What Are the Different Settings on a Stapler For?

It’s fascinating to uncover the various settings on a stapler and understand their purpose. Often overlooked or misunderstood, that enigmatic alternate setting on a mechanical stapler holds a significant history. Derived from the days when straight-pins reigned supreme, this seemingly insignificant feature possesses a rich heritage. Within the realm of desk-stapler professionals, a distinction lies in the act of using different settings. Employing the common setting entails stapling papers together, while the temporary setting facilitates pinning them. The foundation upon which papers are pressed and secured is known as the anvil, adding an element of technicality to this staple-slinging device.

What Do Staple Numbers Mean?

Staple numbers play a crucial role when it comes to understanding the specifications of staples. These numbers are typically displayed in a format like 26/6 or 10/5, with the first number representing the gauge of wire used in millimeters (mm), and the second number indicating the depth of the leg or shank length, also measured in mm. Lets take the example of 26/6, where 26mm refers to the thickness or diameter of the wire used, while 6mm denotes the length of the staples legs.

The gauge of wire pertains to the thickness of the metal used in manufacturing staples. Consequently, a lower gauge number implies a thicker wire, making the staples sturdier and more durable. Therefore, it’s essential to consider the gauge when selecting staples according to the desired strength or application requirements.

The shank length of a staple is crucial in determining it’s penetration depth. This measurement specifies the length of the staples legs, which determines how far the staple can penetrate through a stack of papers or other materials. A larger shank length enables the staple to hold more sheets together, making it suitable for thicker stacks. Conversely, staples with shorter leg lengths are ideal for smaller stack sizes or materials that require a more discreet approach.

Manufacturers often produce staples in various sizes to cater to different needs.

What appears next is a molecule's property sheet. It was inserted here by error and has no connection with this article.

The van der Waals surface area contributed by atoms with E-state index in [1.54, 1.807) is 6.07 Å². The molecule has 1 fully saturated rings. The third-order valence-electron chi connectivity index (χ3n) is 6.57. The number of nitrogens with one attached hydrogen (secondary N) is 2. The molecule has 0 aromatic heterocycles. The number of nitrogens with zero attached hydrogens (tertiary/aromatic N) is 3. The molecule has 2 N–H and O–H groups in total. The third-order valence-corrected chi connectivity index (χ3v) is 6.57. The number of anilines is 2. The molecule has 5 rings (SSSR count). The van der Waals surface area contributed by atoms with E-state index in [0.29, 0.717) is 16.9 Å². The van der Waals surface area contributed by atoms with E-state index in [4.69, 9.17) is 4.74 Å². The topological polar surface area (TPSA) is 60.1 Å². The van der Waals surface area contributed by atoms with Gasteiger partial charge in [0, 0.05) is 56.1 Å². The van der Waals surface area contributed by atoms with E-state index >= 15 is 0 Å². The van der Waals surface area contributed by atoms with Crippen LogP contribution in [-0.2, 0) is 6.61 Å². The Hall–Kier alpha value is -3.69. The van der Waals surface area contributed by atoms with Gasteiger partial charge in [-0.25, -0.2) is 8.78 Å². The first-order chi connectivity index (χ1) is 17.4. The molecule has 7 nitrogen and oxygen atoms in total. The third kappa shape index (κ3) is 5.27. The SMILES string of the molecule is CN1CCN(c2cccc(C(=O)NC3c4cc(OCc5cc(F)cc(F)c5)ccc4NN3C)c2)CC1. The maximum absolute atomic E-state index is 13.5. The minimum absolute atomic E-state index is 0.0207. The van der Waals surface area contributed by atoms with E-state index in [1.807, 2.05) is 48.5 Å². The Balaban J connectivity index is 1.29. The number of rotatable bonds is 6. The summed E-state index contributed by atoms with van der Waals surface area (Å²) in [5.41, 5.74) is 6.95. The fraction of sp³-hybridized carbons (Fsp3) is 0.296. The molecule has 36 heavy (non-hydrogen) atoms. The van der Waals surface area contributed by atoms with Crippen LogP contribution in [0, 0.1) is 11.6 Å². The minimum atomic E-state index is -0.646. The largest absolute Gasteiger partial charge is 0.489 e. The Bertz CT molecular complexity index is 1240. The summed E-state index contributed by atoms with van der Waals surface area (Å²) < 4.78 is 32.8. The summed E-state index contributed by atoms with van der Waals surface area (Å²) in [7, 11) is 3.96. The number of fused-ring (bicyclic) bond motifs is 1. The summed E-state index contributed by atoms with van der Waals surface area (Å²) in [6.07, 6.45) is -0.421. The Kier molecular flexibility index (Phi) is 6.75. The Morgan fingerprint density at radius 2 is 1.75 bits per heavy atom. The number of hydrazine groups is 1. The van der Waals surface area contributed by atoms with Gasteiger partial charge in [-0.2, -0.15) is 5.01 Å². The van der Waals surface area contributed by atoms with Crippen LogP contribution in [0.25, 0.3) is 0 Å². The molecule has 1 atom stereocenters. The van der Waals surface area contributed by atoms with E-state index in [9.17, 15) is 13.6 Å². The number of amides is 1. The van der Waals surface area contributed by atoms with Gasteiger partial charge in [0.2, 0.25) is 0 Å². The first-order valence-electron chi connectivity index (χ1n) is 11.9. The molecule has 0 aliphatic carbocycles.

It’s also worth mentioning that the same staple size may not be universally standardized across various brands or countries. Therefore, it’s advisable to check for any specific sizing conventions followed by the manufacturer or region to guarantee a proper fit for your stapler or stapling machine. Taking into account the gauge and shank length when selecting staples allows for efficient stapling, better paper organization, and increased productivity, ultimately ensuring that materials are held together securely and neatly.

Types of Staplers and Their Uses

Staplers are commonly used office tools that bind documents together using metal staples. There are several types of staplers available, each designed for specific uses.

1. Standard Stapler: This is the most common type of stapler found in offices. It’s used for general document binding and can handle a standard number of sheets.

2. Mini Stapler: This compact stapler is convenient to carry around and is ideal for light-duty tasks or when space is limited.

3. Electric Stapler: Powered by electricity, this stapler can quickly staple large stacks of paper. It’s commonly used in high-volume environments where efficiency is crucial.

4. Heavy-Duty Stapler: Designed for heavy-duty tasks, this stapler can bind a large number of sheets. It’s commonly used in industries like construction or publishing.

5. Long Reach Stapler: With an extended throat depth, this stapler is used for binding sheets at a greater distance from the paper’s edge. It’s suitable for booklets, brochures, or large projects.

6. Plier Stapler: This stapler operates like a pair of pliers, making it ideal for stapling items such as packaging materials, tags, or fabrics.

7. Specialty Staplers: These staplers are designed for specific purposes, such as saddle staplers for binding booklets or flat-clinch staplers for neatly stacking papers.

By having a variety of stapler types, individuals can choose the appropriate tool based on their specific needs and efficiently complete their binding tasks.

In addition to the stapling setting, staplers also have a pinning feature. This pinning setting, also known as the sheer setting, is specifically designed for attaching papers or items together temporarily. Unlike the traditional inward bending of the staple in stapling mode, the pinning groove on the stapler causes the staple to bend outwardly. This temporary fastening option provides greater flexibility for easily removing or separating the papers/items when needed.